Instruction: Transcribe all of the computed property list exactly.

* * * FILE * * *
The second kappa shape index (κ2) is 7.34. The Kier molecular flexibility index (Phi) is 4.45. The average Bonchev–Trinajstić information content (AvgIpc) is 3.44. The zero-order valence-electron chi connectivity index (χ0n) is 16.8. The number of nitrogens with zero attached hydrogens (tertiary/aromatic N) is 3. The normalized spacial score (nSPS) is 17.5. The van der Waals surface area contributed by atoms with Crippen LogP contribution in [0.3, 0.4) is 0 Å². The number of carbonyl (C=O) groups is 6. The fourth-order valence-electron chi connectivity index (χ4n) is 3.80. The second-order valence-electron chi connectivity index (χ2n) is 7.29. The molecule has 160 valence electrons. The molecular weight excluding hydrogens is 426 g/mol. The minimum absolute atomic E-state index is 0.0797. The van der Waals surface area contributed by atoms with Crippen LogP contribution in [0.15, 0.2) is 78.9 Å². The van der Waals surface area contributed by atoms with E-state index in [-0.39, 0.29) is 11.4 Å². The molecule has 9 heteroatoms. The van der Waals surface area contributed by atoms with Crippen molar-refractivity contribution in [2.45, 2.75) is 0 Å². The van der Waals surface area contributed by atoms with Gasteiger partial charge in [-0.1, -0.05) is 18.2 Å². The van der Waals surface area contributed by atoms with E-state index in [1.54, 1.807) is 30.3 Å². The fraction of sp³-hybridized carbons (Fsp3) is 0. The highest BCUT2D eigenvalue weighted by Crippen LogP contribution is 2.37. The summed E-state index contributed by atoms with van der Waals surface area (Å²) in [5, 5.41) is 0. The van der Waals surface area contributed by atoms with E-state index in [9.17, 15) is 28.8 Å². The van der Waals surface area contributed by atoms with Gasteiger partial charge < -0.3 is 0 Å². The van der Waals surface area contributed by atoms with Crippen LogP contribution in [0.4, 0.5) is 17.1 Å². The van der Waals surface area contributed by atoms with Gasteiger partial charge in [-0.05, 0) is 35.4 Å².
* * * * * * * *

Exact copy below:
The second kappa shape index (κ2) is 7.34. The Kier molecular flexibility index (Phi) is 4.45. The average Bonchev–Trinajstić information content (AvgIpc) is 3.44. The zero-order valence-electron chi connectivity index (χ0n) is 16.8. The number of nitrogens with zero attached hydrogens (tertiary/aromatic N) is 3. The normalized spacial score (nSPS) is 17.5. The van der Waals surface area contributed by atoms with Crippen LogP contribution in [0.3, 0.4) is 0 Å². The number of carbonyl (C=O) groups is 6. The fourth-order valence-electron chi connectivity index (χ4n) is 3.80. The second-order valence-electron chi connectivity index (χ2n) is 7.29. The molecule has 160 valence electrons. The molecular weight excluding hydrogens is 426 g/mol. The minimum absolute atomic E-state index is 0.0797. The van der Waals surface area contributed by atoms with Crippen LogP contribution in [0.15, 0.2) is 78.9 Å². The van der Waals surface area contributed by atoms with E-state index in [-0.39, 0.29) is 11.4 Å². The molecule has 9 heteroatoms. The van der Waals surface area contributed by atoms with Crippen molar-refractivity contribution in [2.45, 2.75) is 0 Å². The van der Waals surface area contributed by atoms with Gasteiger partial charge in [-0.1, -0.05) is 18.2 Å². The van der Waals surface area contributed by atoms with E-state index in [1.54, 1.807) is 30.3 Å². The fraction of sp³-hybridized carbons (Fsp3) is 0. The highest BCUT2D eigenvalue weighted by Crippen LogP contribution is 2.37. The summed E-state index contributed by atoms with van der Waals surface area (Å²) in [5, 5.41) is 0. The van der Waals surface area contributed by atoms with E-state index in [9.17, 15) is 28.8 Å². The van der Waals surface area contributed by atoms with Gasteiger partial charge < -0.3 is 0 Å². The van der Waals surface area contributed by atoms with Crippen LogP contribution in [0.4, 0.5) is 17.1 Å². The van der Waals surface area contributed by atoms with Gasteiger partial charge in [-0.05, 0) is 35.4 Å².